Jay Freeman stays plenty busy with his graduate studies in computer science at the University of California, Santa Barbara. In his spare time he’s worked on applications for the iPhone, but now he’s competing against Apple itself.
As I wrote about last Friday, Freeman launched The Cydia Store, an alternative to the App Store, out of frustration with Apple’s policies. He couldn’t get his own Cycorder video recording application approved by Apple which has blocked other iPhone apps it says duplicates functions Apple already provides. Cycorder doesn’t currently compete with any Apple program for the iPhone, though the company is expected to release video recording capability for the device at some point.
To put this all in perspective, Apple’s restrictions come at a time of unprecedented growth in iPhone software. The iPhone App Store has reportedly passed 25,000 applications, which gives it more applications available for download than for the venerable Windows Mobile (at about 20,000 apps), a platform that’s many years older.
Clearly thousands of developers are happy to live under the friendly dictatorship of Sir Steve, but not Jay Freeman. “Apple drives a lot of developers insane,” he told me. “It’s not just Apple saying no, sometimes they effectively mothball some program. I’ve heard stories of companies waiting two to three months with no word from Apple either way.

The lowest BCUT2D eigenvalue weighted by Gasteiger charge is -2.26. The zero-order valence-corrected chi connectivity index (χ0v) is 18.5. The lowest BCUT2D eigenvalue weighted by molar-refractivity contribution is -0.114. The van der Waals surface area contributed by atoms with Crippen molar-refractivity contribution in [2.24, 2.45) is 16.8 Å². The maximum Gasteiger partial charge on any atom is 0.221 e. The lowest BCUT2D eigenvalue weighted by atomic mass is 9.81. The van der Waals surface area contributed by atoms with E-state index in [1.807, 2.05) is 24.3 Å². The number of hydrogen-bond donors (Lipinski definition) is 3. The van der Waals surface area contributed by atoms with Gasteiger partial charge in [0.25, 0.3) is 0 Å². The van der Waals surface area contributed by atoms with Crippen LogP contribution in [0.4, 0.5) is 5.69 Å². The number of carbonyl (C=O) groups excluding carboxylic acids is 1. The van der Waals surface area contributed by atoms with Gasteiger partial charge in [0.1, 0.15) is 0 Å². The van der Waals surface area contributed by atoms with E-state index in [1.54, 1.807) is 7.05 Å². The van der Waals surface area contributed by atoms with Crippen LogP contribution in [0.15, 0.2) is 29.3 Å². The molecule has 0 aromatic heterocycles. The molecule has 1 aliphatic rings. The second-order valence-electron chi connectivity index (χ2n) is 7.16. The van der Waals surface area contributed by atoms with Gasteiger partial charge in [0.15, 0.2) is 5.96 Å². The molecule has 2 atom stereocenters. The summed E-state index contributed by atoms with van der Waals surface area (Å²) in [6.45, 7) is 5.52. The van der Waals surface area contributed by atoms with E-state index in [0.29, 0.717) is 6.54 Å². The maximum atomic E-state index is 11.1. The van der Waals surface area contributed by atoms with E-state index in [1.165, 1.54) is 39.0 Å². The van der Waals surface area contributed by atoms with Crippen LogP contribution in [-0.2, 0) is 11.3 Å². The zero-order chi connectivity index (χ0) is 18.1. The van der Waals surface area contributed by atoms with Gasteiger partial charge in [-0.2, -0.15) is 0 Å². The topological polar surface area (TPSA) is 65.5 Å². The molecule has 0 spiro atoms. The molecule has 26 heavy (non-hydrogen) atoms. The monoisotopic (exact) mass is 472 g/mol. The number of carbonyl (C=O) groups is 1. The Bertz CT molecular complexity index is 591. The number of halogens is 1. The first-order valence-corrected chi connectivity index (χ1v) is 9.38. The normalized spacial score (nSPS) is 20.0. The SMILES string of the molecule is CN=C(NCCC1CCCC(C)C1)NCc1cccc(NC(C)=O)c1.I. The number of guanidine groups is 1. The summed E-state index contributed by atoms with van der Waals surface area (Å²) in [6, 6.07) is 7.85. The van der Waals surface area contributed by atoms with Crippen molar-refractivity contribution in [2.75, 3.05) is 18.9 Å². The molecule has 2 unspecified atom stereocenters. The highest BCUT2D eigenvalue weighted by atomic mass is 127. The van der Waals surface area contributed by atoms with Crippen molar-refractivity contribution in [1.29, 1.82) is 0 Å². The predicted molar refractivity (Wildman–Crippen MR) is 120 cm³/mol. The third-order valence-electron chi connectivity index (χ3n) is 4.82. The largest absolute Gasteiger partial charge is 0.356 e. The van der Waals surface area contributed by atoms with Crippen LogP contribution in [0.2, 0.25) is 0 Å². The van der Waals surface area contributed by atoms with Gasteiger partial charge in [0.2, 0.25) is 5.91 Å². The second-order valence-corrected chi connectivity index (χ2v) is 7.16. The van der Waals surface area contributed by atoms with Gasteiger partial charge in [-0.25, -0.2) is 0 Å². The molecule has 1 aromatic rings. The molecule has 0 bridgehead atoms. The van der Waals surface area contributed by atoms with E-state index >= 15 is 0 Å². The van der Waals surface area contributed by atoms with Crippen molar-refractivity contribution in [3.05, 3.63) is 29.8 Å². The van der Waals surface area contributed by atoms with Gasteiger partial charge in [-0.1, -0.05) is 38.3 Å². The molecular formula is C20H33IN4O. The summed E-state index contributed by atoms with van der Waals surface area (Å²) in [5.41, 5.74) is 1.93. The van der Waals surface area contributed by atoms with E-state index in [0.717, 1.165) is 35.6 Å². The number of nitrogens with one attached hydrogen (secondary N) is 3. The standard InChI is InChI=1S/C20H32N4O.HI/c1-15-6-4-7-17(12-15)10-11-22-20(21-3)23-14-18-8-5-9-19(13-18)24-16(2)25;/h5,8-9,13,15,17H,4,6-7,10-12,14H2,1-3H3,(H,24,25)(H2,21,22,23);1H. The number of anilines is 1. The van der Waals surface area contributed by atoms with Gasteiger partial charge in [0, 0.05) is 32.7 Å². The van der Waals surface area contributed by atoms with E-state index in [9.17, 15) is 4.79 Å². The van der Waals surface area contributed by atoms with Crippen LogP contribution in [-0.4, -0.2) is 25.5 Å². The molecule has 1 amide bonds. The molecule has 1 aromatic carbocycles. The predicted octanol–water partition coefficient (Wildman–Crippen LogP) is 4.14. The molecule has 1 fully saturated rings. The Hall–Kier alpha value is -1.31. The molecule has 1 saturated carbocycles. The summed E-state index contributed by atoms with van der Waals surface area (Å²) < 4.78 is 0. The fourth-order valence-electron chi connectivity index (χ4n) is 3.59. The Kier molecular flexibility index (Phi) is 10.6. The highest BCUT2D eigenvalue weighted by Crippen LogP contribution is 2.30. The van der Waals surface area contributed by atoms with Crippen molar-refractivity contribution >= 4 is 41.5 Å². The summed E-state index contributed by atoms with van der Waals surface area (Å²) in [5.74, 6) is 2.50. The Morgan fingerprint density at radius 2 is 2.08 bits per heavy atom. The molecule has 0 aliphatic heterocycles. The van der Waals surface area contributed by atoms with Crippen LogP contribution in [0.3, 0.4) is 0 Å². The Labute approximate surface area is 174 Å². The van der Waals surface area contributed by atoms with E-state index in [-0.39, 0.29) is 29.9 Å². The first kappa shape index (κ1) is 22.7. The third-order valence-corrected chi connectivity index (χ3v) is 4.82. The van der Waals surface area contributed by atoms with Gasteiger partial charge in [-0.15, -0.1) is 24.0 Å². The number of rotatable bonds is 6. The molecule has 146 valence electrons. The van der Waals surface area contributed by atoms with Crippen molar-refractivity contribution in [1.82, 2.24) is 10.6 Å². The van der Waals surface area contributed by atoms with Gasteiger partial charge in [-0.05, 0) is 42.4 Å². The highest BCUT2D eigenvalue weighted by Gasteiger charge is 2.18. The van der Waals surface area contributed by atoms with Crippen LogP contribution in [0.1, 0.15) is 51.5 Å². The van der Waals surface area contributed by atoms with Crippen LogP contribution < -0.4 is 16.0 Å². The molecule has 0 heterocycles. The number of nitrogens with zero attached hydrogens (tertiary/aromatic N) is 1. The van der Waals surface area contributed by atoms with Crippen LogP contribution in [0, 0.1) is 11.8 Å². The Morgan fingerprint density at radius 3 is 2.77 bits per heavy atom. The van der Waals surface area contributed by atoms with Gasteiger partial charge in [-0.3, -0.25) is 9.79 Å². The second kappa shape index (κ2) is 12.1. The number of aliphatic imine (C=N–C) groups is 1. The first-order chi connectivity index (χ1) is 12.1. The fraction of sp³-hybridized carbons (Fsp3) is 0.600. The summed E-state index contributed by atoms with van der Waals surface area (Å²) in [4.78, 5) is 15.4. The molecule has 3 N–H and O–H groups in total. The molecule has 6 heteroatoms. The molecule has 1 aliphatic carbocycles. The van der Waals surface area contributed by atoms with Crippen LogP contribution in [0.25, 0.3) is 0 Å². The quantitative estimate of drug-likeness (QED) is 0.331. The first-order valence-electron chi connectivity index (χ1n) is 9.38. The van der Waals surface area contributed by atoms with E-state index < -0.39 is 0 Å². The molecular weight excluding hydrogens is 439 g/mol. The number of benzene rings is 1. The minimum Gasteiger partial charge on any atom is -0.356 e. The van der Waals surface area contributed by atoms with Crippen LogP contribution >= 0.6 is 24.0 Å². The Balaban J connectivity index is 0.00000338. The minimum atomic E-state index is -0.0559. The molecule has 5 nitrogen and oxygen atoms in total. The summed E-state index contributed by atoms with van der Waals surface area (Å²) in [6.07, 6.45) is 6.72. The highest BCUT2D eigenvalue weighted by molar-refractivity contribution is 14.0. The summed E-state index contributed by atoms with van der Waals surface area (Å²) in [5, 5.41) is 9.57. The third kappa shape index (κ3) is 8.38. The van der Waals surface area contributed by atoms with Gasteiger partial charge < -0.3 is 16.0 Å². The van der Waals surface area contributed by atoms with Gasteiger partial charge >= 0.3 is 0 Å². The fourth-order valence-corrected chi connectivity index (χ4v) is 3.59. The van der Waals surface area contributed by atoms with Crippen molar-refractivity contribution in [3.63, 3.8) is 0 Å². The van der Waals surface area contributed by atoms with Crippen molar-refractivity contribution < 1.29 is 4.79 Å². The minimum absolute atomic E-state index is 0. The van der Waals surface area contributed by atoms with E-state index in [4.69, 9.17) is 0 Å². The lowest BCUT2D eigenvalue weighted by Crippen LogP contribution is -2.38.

Freeman’s alternative is Cydia, an App Store for jail broken iPhones). He plans to charge developers no more than the thirty percent commission Apple charges developers for distribution and payment processing, perhaps less. But Apple says users who jail break their iPhone void their warranty. There’s also a chance Apple could harm Cydia’s usefulness — or usability period — in future iPhone software updates.
Going beyond the App Store
But Freeman is undeterred. He plans to take Cydia a step beyond the App Store with a social media twist by offering users a way to see what applications friends are using and a rating system.
“The ratings and comments will be tied to Facebook Connect so you can see profile pictures and things like that.”
As for Apple, he said he hopes they see his effort as something that helps the iPhone, but admits, “I’m not holding my breath.”
“They lock people like me out with interesting products and that’s what forced this alternative market,” said Freeman.
This article was first published on InternetNews.com.